Russian Journal of Applied Chemistry, 2010, Vol. 83, No. 8, pp. 1461−1465.
Pleiades Publishing, Ltd., 2010.
Original Russian Text
Yu.S. Chekryshkin, A.N. Chudinov, T.A. Rozdyalovskaya, A.A. Fedorov, 2010, published in Zhurnal Prikladnoi Khimii, 2010, Vol. 83,
No. 8, pp. 1355−1359.
The Oxidation of Zinc and Barium Chlorides with Oxygen
to Obtain Chlorine and Finely Dispersed Zinc Oxide
Yu. S. Chekryshkin, A. N. Chudinov, T. A. Rozdyalovskaya, and A. A. Fedorov
Institute of Technical Chemistry, Russian Academy of Sciences, Ural Branch, Perm, Russia
Received March 11, 2010
Abstract—The regular features of the reaction of calcium, barium, and zinc chlorides with oxygen to form
molecular chlorine and corresponding metal oxides are studied. The rate constants of the reaction were determined.
The effective activation energies of oxidation of chloride ions were calculated with due to regard for the diffusion
at the gas-chloride melt interface, which is especially pronounced at a temperature above 550°C. Zinc oxide being
formed was separated from the reaction mixture, and the dispersion of its particles was determined.
Little studies are available on the oxidation of halide
ions with oxygen. The reaction of sodium and potassium
chlorides with their metaphosphates in an air-argon ﬂ ow
at 800°C has been studied in . It was shown that no
chlorine is formed in the absence of oxygen in the system.
Kochergin, V.P. et al.  also showed that in the reaction
of sodium chloride with sodium metaphosphate oxygen
serves as oxidant. The reaction of Na(K)Cl with V
at 400–600°C in the presence of air yields chlorine and
sodium or potassium metavanadates [3–5]. In this case,
as oxidant for chloride ions serves oxygen. At the same
time, chlorine separation from a molten system in the
absence of oxygen also occurs via the reaction of sodium
chloride with V
with successive formation of vana-
dium bronzes and sodium metavanadate . In addition
to alkali metal metavanadates and V
, transition metal
oxides serve as catalysts in the reaction of oxidation of
chloride ions with oxygen in molten sodium, calcium,
and zinc halides , with their activity correlating with
the polarization force of the oxide cation .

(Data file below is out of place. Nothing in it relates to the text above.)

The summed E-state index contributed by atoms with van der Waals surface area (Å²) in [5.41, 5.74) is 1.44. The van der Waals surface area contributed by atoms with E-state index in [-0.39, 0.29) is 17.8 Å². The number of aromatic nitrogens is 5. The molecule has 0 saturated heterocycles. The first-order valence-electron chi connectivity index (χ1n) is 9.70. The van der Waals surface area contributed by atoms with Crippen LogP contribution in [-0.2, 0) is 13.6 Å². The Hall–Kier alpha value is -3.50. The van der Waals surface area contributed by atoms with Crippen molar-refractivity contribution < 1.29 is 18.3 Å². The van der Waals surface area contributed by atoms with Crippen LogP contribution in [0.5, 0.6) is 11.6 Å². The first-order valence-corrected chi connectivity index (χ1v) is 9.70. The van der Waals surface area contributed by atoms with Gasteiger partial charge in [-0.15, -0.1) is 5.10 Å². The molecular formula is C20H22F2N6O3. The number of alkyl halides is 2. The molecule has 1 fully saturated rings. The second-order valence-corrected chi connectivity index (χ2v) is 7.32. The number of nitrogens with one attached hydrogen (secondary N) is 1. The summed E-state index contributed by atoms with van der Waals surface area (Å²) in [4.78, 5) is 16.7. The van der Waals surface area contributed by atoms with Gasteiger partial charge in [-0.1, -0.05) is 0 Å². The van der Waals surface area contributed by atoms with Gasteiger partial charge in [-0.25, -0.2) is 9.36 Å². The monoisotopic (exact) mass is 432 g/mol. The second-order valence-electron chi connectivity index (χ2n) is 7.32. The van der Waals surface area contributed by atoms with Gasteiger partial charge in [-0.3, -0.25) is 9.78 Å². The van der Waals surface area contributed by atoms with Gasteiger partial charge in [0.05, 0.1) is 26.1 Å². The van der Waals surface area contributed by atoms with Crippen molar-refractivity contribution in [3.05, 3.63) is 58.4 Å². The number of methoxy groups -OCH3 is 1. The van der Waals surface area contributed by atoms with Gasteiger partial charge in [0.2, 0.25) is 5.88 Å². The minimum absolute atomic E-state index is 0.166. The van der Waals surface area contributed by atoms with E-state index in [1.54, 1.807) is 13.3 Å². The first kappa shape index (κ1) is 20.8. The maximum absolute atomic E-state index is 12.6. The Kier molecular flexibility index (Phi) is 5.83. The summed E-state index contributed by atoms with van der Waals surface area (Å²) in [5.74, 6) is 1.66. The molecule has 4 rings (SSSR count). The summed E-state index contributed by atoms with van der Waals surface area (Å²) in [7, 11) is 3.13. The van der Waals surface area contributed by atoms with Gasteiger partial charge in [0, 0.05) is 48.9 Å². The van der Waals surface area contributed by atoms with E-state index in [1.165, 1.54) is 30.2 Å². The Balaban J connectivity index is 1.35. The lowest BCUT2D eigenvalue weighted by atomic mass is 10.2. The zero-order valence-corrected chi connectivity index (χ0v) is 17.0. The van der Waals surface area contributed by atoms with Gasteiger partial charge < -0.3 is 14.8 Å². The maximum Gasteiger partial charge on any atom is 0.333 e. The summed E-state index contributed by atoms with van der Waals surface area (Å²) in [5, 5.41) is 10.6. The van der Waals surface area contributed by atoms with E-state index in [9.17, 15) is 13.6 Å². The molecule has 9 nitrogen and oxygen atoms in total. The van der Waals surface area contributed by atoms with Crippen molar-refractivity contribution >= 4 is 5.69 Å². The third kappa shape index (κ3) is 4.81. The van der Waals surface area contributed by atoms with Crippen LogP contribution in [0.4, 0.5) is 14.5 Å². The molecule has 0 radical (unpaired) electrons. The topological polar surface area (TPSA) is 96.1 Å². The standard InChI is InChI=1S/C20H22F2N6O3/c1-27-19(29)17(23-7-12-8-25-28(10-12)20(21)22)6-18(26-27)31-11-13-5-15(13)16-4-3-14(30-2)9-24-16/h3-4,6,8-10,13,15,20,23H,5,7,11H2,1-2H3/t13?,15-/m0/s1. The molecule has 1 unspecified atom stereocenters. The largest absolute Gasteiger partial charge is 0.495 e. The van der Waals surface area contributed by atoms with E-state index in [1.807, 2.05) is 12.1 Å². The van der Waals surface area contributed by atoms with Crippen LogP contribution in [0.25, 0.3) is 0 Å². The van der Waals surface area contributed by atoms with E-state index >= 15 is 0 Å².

Certain metal chlorides react with oxygen in the ab-
sence of catalysts. For example, the method of chlorine
formation via the oxidation of calcium chloride with oxy-
gen at 800°С has been suggested in , whereas calcium
oxide forming therewith was not separated.
It was established  that above 400°С zinc chloride
reacts with air oxygen to yield chlorine and the effect of
transition metal oxides on the reaction was determined.
In addition to the control of chlorine amount separated
from molten ZnCl
, the forming zinc oxide was separated
and its purity and dispersion was determined. Zinc oxide
is a multifunctional semiconducting material, attracting
attention of researches as promising catalyst [10, 11],
luminophore, and a constituent of light-emitting diodes
. The preparation of zinc oxide ﬁ lms by the oxidation
of zinc chloride with oxygen at 400°С under decreased
pressure has been described in . Therefore, the study
of the conditions of the zinc oxide synthesis and the
development of methods of its preparation are urgent.
The study is concerned with the regular features of
oxidation with oxygen, including air oxygen.
The kinetic regularities of the formation of chlorine and
zinc oxide in oxidation of chloride ions as a function of
the type of gas (air or oxygen) upon bubbling through the
melt, temperature, and presence of V
We used ZnCl
(both pure grade). An
amount of the separating chlorine was determined io-
dometrically . The oxidation was performed within
450–650°C, the air or oxygen was bubbled through the
melt or passed over its surface at a rate of 5 l h
error in determining the amount of the forming chloride